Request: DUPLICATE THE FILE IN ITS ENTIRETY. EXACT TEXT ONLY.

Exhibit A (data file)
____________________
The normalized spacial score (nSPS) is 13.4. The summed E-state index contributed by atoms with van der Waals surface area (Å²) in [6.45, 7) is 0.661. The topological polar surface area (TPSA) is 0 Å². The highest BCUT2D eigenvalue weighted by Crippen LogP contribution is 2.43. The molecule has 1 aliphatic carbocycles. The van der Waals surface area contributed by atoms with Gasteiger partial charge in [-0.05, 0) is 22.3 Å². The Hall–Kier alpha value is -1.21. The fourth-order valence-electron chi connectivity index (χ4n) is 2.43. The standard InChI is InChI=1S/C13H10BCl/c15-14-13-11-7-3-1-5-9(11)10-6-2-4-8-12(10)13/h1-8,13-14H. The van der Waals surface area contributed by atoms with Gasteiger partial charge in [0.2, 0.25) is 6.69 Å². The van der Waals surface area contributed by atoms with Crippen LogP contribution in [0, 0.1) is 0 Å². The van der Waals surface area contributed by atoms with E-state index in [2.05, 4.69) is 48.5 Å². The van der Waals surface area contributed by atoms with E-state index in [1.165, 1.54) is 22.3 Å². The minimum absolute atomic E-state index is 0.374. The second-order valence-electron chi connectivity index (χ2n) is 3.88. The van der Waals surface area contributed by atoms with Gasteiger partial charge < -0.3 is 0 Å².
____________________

The normalized spacial score (nSPS) is 13.4. The summed E-state index contributed by atoms with van der Waals surface area (Å²) in [6.45, 7) is 0.661. The topological polar surface area (TPSA) is 0 Å². The highest BCUT2D eigenvalue weighted by Crippen LogP contribution is 2.43. The molecule has 1 aliphatic carbocycles. The van der Waals surface area contributed by atoms with Gasteiger partial charge in [-0.05, 0) is 22.3 Å². The Hall–Kier alpha value is -1.21. The fourth-order valence-electron chi connectivity index (χ4n) is 2.43. The standard InChI is InChI=1S/C13H10BCl/c15-14-13-11-7-3-1-5-9(11)10-6-2-4-8-12(10)13/h1-8,13-14H. The van der Waals surface area contributed by atoms with Gasteiger partial charge in [0.2, 0.25) is 6.69 Å². The van der Waals surface area contributed by atoms with Crippen LogP contribution in [0, 0.1) is 0 Å². The van der Waals surface area contributed by atoms with E-state index in [2.05, 4.69) is 48.5 Å². The van der Waals surface area contributed by atoms with E-state index in [1.165, 1.54) is 22.3 Å². The minimum absolute atomic E-state index is 0.374. The second-order valence-electron chi connectivity index (χ2n) is 3.88. The van der Waals surface area contributed by atoms with Gasteiger partial charge < -0.3 is 0 Å².